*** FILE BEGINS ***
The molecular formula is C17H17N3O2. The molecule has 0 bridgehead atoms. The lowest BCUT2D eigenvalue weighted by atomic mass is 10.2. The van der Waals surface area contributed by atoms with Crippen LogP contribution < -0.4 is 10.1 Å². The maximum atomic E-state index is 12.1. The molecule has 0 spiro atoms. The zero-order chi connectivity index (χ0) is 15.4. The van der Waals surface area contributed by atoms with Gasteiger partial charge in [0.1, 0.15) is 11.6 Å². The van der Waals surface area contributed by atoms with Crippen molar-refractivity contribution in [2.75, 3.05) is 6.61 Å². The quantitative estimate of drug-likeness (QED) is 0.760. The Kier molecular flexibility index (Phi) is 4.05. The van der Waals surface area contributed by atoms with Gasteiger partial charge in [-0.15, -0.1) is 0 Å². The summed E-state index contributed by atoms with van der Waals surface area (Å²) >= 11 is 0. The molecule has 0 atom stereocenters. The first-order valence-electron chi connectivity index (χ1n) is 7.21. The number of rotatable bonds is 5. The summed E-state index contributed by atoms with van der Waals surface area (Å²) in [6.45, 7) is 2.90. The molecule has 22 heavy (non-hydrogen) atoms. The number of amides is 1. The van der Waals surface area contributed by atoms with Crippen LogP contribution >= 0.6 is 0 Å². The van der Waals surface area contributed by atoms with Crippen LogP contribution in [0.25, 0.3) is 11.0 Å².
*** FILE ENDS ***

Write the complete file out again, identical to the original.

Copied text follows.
The molecular formula is C17H17N3O2. The molecule has 0 bridgehead atoms. The lowest BCUT2D eigenvalue weighted by atomic mass is 10.2. The van der Waals surface area contributed by atoms with Crippen LogP contribution < -0.4 is 10.1 Å². The maximum atomic E-state index is 12.1. The molecule has 0 spiro atoms. The zero-order chi connectivity index (χ0) is 15.4. The van der Waals surface area contributed by atoms with Gasteiger partial charge in [0.1, 0.15) is 11.6 Å². The van der Waals surface area contributed by atoms with Crippen molar-refractivity contribution in [2.75, 3.05) is 6.61 Å². The quantitative estimate of drug-likeness (QED) is 0.760. The Kier molecular flexibility index (Phi) is 4.05. The van der Waals surface area contributed by atoms with Gasteiger partial charge in [-0.15, -0.1) is 0 Å². The summed E-state index contributed by atoms with van der Waals surface area (Å²) >= 11 is 0. The molecule has 0 atom stereocenters. The first-order valence-electron chi connectivity index (χ1n) is 7.21. The number of rotatable bonds is 5. The summed E-state index contributed by atoms with van der Waals surface area (Å²) in [6.45, 7) is 2.90. The molecule has 22 heavy (non-hydrogen) atoms. The number of amides is 1. The van der Waals surface area contributed by atoms with Crippen LogP contribution >= 0.6 is 0 Å². The van der Waals surface area contributed by atoms with Crippen LogP contribution in [0.25, 0.3) is 11.0 Å².